Jennifer Aniston – an actor seen frequently doing great work in poor films, sometimes excellent work in good films, and occasionally, amazing work in excellent films. How are we to know this prolific and skilled artist’s full range? We’ll just have to watch all of her films. After a hiatus, Aniston of the Week is back, and this time, it’s Mothers Day.
FILM: Mother’s Day DIRECTOR: Garry Marshall YEAR: 2016 SCREENWRITERS: Anya Kochoff, Matthew Walker, Tom Hines CHARACTER NAME AND PROFESSION: Sandy, Interior Designer. PLOT SUMMARY: Sandy is divorced from her husband Henry (Timothy Olyphant) with whom she amicably splits custody of her two sons. Sandy thinks there might still be a spark between them, but is surprised when Henry wants to talk and rather than expressing a desire to start again, he announces he has married a much younger woman called Tina (Shay Mitchell). Meanwhile, other characters such as Jesse (Kate Hudson) and her sister Gabi (Sarah Chalke) have secrets about their relationships that they’re keeping from their parents. Plus Kristin (Britt Robertson) won’t marry her boyfriend Zack (Jack Whitehall) because she’s adopted and doesn’t know her birth mother, and of course they all actually know each other or meet each other in the course of the film. Oh and Jason Sudeikis plays a man called Bradley whose wife died and he’s trying to raise two daughters. CHARACTER TRAITS: Patient, kind, funny, anxious, frustrated.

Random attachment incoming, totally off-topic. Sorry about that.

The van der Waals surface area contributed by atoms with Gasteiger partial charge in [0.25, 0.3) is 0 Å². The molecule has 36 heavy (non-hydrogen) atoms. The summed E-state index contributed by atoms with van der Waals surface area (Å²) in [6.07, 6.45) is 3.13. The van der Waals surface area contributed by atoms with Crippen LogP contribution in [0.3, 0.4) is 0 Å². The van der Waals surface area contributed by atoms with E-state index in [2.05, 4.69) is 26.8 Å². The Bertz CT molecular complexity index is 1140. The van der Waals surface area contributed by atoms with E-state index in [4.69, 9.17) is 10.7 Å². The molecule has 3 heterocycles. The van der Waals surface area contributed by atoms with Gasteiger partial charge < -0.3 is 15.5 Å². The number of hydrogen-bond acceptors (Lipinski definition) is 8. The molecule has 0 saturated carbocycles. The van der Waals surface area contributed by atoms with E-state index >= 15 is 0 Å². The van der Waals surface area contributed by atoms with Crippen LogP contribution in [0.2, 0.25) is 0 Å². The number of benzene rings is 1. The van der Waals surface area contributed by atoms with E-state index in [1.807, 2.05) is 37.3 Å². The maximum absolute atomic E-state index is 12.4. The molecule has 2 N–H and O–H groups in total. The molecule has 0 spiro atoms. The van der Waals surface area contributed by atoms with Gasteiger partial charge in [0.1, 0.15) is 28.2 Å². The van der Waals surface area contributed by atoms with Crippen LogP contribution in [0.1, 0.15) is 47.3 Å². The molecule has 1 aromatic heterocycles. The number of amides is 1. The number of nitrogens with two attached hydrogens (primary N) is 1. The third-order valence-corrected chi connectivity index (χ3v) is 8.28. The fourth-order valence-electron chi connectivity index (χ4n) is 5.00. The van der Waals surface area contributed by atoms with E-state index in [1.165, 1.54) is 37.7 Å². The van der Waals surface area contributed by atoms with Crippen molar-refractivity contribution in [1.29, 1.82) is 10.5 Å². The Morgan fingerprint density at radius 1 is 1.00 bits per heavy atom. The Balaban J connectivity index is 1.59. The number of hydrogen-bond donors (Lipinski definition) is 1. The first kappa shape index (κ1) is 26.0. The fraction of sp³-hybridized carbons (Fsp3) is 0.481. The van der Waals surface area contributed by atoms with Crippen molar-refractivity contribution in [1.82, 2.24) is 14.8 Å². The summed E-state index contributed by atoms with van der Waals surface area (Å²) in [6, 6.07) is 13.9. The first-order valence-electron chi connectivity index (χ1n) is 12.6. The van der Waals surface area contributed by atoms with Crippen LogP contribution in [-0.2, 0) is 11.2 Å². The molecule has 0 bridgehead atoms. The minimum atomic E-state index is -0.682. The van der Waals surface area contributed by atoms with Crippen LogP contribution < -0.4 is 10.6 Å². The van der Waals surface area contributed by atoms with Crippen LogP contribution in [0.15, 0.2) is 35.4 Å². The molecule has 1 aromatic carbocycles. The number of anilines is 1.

NOTES ON PERFORMANCE: The usual poise, handling of pratfalls with ease and a familiar gently flustered frustration or being comically irate, or sweet and self-deprecating and making it all look easy, almost as if she doesn’t have to try. Aniston isn’t exactly being tested by the script though, which is very basic, moving through plot points as if it’s in a rush. NOTES ON FILM: Well, it’s brilliant to see Aniston being a bit of goofball, expressing natural female rage and vulnerability, but the film is utter nonsense and frankly, racist in places. Kate Hudson’s husband Russell (Aasif Mandvi) is Indian, and her parents don’t know she married him because they’re racist, so how does the film deal with this? They make Russell’s Mum racist too, of course, so that’s all right then and we can all just get along and not really confront prejudice. Apparently the cast mainly signed on to do the film just for the chance to work with Garry Marshall (Valentine’s Day, New Year’s Eve, Pretty Woman) so they probably didn’t even see a script. CONCLUSION: It looks as if Aniston liked this role for the opportunity to show vulnerability and anxiety, and issues of aging, and perhaps didn’t think about how the rest of the film is rubbish. An edit of just her scenes would be great, thanks.